When using wargames for teaching, the most important, and arguably the most educational, part of the “game” is the After Action Review (AAR). This is where the players can reflect on what they experienced in the wargame and draw “lessons learned.” This is also where a good instructor and a strong lesson plan can make a difference. In a professional wargame I recently playtested the instructors first discussed basic military factors before playing the game. After the game, those same factors formed the outline of the discussion. It was very satisfying to see how quickly the players/students connected with the concepts introduced in the lecture and were immediately able to relate them to an event or situation that happened in game.
If you want to see what “serious games” are like (Spoiler Alert – they cover more than just wargames) then the best place to check out is Rex Brynen’s PAXSims. As the website says, PAXSims “is devoted to peace, conflict, humanitarian, and development simulations and serious games for education, training, and policy analysis.” For an example of how the UK Defence Forces are incorporating wargaming into military education, planning, decision-making, and analysis read the Defence Wargaming Handbook.
Stronghold Games, you are a gaming industry leader. Show us that you truly deserve to be.
From conversations with @RexBrynen, I understand that one of the suggestions is to rename the Stronghold Games version to “Aftershocks.” Or include a blurb in the box about the PAXSIMS not-for-profit version. Or a section on actual disaster relief. Rex says so far he has heard nothing back from @StrongholdGames.
Instead, like me his Twitter account is blocked by @StrongholdGames.
Thin skin, eh? You block me after I write one post on a blog with 44 followers that was tweeted to an account with 675-ish followers. YOU LIKED IT! Then I guess you read it. I fully believe my call to action was respectful. I have tried to keep to a higher morale standard. I did not pledge to your Kickstarter in order to post negative comments. I wrote no comments in the BoardGameGeek forums until you blocked me.
Your actions show me you don’t want to engage Rex or anybody else on this issue. Most sadly, your actions show me you don’t deserve to be a respected industry leader.
The world has been hit with mega earthquakes. The worst destruction has devastated the San Francisco Bay area. It is a time of rebuilding to restore this area to its former glory.
In Aftershock, players will spend money to acquire planning cards, which are used to increase population, build bridges, and determine where aftershocks occur. Spend money wisely to acquire aftershocks that will allow you to move people into and out of the demolished areas. Planning and careful negotiation are essential in order to maintain your population and score your best-planned cities and bridges.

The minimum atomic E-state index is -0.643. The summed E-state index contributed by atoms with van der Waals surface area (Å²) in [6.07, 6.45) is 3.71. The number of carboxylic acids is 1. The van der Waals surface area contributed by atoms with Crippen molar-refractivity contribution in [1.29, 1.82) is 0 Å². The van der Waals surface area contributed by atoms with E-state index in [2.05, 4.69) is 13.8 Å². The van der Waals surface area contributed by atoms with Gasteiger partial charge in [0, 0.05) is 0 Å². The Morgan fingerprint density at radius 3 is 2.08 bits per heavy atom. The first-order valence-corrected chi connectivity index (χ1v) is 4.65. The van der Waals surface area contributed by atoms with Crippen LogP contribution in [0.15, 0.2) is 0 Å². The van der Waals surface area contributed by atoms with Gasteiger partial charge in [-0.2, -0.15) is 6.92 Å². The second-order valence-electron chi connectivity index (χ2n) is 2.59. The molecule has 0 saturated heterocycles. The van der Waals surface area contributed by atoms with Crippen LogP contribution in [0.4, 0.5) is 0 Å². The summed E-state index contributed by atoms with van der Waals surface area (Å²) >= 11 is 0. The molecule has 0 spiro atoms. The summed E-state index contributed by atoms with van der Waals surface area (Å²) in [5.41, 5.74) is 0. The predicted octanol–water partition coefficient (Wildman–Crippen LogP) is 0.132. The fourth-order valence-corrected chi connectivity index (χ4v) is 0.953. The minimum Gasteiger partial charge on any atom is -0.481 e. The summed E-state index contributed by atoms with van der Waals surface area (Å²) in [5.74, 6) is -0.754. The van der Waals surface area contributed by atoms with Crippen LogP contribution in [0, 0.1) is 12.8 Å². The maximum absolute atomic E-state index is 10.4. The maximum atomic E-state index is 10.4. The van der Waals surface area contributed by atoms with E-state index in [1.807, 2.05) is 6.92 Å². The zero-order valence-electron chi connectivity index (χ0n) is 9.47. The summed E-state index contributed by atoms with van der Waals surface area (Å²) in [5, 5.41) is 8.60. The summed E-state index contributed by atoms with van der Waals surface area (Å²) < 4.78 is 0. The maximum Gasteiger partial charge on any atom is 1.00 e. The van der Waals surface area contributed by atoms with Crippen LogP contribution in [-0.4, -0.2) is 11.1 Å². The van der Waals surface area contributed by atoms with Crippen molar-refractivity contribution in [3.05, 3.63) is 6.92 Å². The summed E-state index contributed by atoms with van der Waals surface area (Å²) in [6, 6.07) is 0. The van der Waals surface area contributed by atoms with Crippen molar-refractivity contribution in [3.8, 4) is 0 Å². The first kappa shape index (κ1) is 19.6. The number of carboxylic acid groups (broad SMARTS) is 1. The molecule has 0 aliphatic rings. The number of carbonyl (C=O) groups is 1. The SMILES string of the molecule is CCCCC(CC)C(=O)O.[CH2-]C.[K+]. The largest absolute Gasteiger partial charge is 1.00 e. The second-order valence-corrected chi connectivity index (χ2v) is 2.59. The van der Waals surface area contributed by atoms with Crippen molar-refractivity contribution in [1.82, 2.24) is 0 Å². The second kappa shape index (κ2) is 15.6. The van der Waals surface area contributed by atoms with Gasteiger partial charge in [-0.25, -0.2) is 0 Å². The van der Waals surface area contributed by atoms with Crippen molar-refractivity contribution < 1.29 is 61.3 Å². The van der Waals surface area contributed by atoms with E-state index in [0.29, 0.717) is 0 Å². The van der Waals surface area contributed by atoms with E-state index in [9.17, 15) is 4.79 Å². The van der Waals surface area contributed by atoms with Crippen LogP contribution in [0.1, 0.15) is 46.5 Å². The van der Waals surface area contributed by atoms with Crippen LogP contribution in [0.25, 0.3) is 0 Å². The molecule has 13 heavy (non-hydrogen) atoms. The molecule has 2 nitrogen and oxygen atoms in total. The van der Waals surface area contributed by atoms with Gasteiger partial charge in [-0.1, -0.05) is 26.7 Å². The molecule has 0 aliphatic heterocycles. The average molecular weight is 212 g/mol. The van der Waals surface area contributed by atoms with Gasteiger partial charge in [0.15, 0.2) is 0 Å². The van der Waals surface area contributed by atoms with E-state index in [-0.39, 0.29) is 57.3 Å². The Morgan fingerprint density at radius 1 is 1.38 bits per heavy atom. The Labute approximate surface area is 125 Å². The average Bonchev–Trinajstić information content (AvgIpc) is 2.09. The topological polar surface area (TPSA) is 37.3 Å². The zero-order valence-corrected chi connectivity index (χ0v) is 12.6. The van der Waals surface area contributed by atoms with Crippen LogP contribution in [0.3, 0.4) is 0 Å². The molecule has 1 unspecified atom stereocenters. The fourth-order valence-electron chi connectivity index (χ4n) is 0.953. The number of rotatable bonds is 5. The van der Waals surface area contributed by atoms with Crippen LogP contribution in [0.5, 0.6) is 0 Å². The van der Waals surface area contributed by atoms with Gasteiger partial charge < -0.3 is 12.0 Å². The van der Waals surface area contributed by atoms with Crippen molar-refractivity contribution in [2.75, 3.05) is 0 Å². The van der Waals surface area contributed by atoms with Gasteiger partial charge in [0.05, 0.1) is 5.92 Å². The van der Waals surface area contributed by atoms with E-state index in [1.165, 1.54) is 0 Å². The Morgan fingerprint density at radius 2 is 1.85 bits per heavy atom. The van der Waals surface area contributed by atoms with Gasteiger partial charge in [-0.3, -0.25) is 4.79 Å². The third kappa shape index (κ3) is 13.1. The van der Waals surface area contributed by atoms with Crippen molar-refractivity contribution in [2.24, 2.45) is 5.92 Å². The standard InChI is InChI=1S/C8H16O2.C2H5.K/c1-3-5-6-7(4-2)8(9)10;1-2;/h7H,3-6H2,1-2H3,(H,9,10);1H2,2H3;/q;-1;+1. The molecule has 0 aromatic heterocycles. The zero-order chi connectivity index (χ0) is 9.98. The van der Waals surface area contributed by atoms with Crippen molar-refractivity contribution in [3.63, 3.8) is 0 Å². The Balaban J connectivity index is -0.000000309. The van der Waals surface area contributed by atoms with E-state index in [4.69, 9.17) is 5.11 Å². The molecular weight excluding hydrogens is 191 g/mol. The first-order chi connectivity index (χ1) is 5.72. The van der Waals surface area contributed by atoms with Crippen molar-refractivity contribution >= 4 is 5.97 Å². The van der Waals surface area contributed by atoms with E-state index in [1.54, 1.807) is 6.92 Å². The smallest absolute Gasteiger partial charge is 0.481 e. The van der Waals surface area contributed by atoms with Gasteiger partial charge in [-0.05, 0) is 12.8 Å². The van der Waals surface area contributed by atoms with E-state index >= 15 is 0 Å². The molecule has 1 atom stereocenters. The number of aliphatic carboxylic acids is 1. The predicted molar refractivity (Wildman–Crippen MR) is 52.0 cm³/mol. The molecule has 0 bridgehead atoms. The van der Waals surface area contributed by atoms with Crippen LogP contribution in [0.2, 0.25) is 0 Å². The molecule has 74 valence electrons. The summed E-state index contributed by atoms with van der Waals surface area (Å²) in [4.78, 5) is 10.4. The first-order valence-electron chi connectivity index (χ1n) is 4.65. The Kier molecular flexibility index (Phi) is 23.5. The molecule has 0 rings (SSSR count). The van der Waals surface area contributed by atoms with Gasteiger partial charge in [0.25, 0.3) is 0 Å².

The problem is a game named “Aftershock” previously existed on the market. AFTERSHOCK: A Humanitarian Crisis Game, is the brainchild of @RexBrynen of PAXSIMS. Most boardgamers and wargamers have probably not heard of PAXSIMS or Rex or AFTERSHOCK: A Humanitarian Crisis Gamebecause Rex and PAXSIMS are part of the “serious games” portion of our hobby. That is, the niche of our hobby that uses games for education or analysis.
Since 2015, Rex has been selling AFTERSHOCK: A Humanitarian Crisis Game which…
…explores the interagency cooperation needed to address a complex humanitarian crisis. Although designed for four players, it can be played with fewer (even solitaire) or more (with players grouped into four teams).
The game is set in the fictional country of “Carana,” but is loosely modeled on disasters such as the 2004 Indian Ocean tsunami and the 2010 Haiti earthquake. At the start of the game a powerful earthquake has just struck Carana’s capital city of Galasi, causing widespread destruction of homes and infrastructure. Tens of thousands of people are in need of urgent aid and medical attention. At the request of the Government of Carana, military forces from several friendly countries—operating as the multinational Humanitarian Assistance and Disaster Relief Task Force, or HADR-TF—are en route to assist, as are additional contingents of UN and NGO personnel, together with much-needed relief supplies.
Time is of the essence! How many can you save?
AFTERSHOCK is a tense, fast-paced, and immersive game that players will find both unique and informative. Based on real-world events and challenges, it is also used in the professional training and education of aid workers, military personnel, and others involved in humanitarian assistance and disaster relief operations.
I absolutely believe in the value of serious games and strongly support what Rex is using AFTERSHOCK for. Rex does not sell this game for his own profit; all profits from the sale of AFTERSHOCK: A Humanitarian Crisis Gameare donated to the World Food Programme and other United Nations humanitarian agencies.
So what can Stronghold do? I am concerned that Stronghold is not taking this situation seriously. (no pun intended). In the comments on a recent PAXSIMS post, Rex related that, “We’ve reached out to them to express our concern (especially since ours raises funds for actual humanitarian relief) but so far the response has merely been “sometimes different games have similar names.””